Applying knowledge management on the ‘Organizational’ level has to do with governing knowledge in all the tasks with regards to business, be they indirect or direct; short term or long term business tasks. Governing knowledge involves a nonstop process of facilitating active interactions amongst inside and outside knowledge sources by handling enablers effectually. The generation of organizational knowledge from possible inside and outside knowledge sources is diagrammatically shown. This diagram also paints a summary of knowledge management. Inside knowledge is in fact the main and highly important source of organizational knowledge – this refers to the knowledge that emerges from everyday interactions amongst people who are employed by the enterprise.

Handling the current organizational knowledge that already exists aids the prospect of generating fresh knowledge by taking in knowledge from external sources, i.e. from the entities that the enterprise interacts with and deals with during its daily operations(trade associates, consumers, business opponents, etc). These functions are coil together and define the active element which knowledge management has to it.

The process of Knowledge Management

Knowledge creation; knowledge dissemination; and knowledge implementation make up the knowledge management elements at the ‘Organizational’ level. When studying the three elements in the viewpoint of processes, they may be sectioned into creation; storage/retrieval; sharing/transfer and application.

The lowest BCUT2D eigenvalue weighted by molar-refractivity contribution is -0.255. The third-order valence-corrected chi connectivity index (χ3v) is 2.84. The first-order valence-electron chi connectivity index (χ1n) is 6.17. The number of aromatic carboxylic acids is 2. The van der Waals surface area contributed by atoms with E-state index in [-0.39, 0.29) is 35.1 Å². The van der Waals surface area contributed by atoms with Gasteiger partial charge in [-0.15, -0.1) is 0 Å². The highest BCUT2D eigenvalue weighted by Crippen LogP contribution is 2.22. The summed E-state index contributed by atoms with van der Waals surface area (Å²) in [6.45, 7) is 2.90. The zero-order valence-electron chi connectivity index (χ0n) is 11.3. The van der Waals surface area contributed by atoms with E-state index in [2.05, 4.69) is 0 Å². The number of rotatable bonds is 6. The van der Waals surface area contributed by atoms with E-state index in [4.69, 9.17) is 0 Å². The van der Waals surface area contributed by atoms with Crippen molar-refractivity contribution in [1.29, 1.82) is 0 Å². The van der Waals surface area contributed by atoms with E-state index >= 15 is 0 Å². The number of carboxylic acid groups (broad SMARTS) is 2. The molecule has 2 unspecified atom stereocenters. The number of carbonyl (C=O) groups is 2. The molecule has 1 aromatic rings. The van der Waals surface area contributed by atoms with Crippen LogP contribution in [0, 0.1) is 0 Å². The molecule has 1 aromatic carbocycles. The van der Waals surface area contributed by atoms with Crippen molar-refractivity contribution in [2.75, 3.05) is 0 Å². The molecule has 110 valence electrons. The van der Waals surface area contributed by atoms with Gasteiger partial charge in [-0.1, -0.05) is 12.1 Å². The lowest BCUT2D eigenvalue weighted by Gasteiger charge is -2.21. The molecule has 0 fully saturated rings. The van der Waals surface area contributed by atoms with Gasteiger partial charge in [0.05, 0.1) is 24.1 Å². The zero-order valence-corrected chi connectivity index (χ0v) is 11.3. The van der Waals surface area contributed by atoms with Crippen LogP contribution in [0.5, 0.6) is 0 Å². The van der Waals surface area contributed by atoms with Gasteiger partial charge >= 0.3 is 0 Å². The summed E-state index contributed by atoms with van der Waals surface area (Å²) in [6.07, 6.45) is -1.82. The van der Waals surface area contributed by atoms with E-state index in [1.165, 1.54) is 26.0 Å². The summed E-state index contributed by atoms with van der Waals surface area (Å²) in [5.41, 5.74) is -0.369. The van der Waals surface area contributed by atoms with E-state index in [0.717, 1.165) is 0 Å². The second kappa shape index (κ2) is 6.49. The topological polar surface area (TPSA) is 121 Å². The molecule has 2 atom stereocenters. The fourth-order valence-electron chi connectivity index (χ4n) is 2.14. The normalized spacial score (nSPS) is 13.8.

Generating Knowledge

Knowledge creation includes both generating fresh knowledge and enhancing the knowledge that is already available with the enterprise. In an enterprise, knowledge may be developed by a single person or a group of people working and cooperating together. The SECI model showcases four means of transforming knowledge betwixt two kinds of knowledge, and by this transformation action, knowledge advances and enhances in terms of quality and quantity. SECI is the acronym for Socialization, Externalization, Combination and Internalization. These terminologies are fairly simple to comprehend – socialization is from tacit knowledge to tacit knowledge, externalization is from tacit knowledge to explicit knowledge, combination is from explicit knowledge to explicit knowledge and lastly, internalization is from explicit knowledge to tacit knowledge. Researches have recognized certain actions which aid the respective kinds of transformations in the above model. For instance, starting with the socialization mode, social interaction seems like a highly beneficial action aiding to the transformation of already existing tacit knowledge into fresh tacit knowledge; whereas in combination mode, the transformation of already existing explicit knowledge to fresh explicit knowledge may be aided by actions like mixing, grouping and reorganizing.

Nonaka and Konno (2000) have proposed the necessity of creating a common space where individuals can interact and exchange ideas. This space, for all members of the enterprise, can be physical or virtual. With the growing development we see each day in technology, whereas it may be somewhat of an issue for an enterprise to set up and maintain a physical space, it should not be difficult to set up a virtual space. The problem here is how to effectively oversee and direct this kind of space to aid the generation of knowledge.